EBRT is a “local” treatment, which means it treats only a specific area of your body, not your whole body. For example, if you have prostate cancer, it will only treat your prostate. This alleviates some of the side effects of other whole-body treatments.
Using sophisticated treatment planning software, your radiation oncology treatment team plans the size and shape of the beam, as well as how it is directed at your body. This effectively treats your tumor while sparing the normal tissue surrounding the cancer cells.
The most common type of machine used to deliver external beam radiation therapy is called a linear accelerator, sometimes called a “linac.” It produces a beam of high-energy X-rays or electrons.
Several special types of external beam therapy are discussed below. These are used for particular types of cancer. Your radiation oncologist will recommend one of these treatments if he or she believes it will help you.
This precise location where you’ll receive treatment is called the treatment field or treatment part. To identify the treatment field, your radiation therapist will direct imaging scans of the area where your tumor is. Using these scans, he or she will determine the exact treatment part.
Once they identify the treatment field, your radiation therapist will mark it with semi-permanent ink. The marks will only be about the size of a freckle. It is very important that you receive treatment in the exact same area every time, so do not try to scrub away any markings left by your cancer care team. If the markings begin to fade, let your radiation therapist know.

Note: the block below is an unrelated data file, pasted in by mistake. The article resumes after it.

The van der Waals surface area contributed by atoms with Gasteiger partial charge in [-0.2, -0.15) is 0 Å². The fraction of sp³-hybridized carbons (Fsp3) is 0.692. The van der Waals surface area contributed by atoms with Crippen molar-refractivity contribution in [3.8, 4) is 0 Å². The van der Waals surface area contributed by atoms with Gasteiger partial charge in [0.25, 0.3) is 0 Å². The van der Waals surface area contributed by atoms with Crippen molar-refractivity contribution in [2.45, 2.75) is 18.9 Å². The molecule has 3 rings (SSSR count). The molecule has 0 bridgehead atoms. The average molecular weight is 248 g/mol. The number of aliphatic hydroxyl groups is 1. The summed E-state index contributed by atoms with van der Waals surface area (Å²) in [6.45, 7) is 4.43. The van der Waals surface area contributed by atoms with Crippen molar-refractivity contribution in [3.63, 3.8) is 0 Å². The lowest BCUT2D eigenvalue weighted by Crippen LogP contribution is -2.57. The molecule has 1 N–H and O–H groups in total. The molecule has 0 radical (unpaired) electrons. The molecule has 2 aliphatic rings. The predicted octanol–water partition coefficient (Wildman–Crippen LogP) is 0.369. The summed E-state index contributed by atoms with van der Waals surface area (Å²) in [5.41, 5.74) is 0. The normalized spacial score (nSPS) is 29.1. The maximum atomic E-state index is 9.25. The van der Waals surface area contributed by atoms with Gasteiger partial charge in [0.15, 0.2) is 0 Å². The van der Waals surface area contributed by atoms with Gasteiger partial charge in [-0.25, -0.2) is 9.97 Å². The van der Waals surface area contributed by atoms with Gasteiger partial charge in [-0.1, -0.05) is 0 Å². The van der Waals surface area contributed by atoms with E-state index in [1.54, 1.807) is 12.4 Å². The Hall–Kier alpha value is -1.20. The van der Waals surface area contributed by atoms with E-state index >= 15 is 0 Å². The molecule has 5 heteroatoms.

In addition to these markings, you may require additional tools to stay in place. Depending on the location of your tumor, your team may use a specially made mold or mask to hold your body part in place.
All of these strategies are intended to precisely deliver your dose of radiation to the exact same spot during every treatment. Doing so not only guarantees the accuracy of your treatment, it also protects surrounding tissues from being unnecessarily affected by your radiation.
Radiation is usually delivered once daily, Monday through Friday. The weekends away allow cells to recover and the body to rest. These treatments usually last five to eight weeks. However, depending on your cancer, you may receive two treatments a day, or your treatment schedule may last longer.
Each daily treatment will only take a few minutes. Including time to position your body and the EBRT machine, each appointment will take 15 to 30 minutes.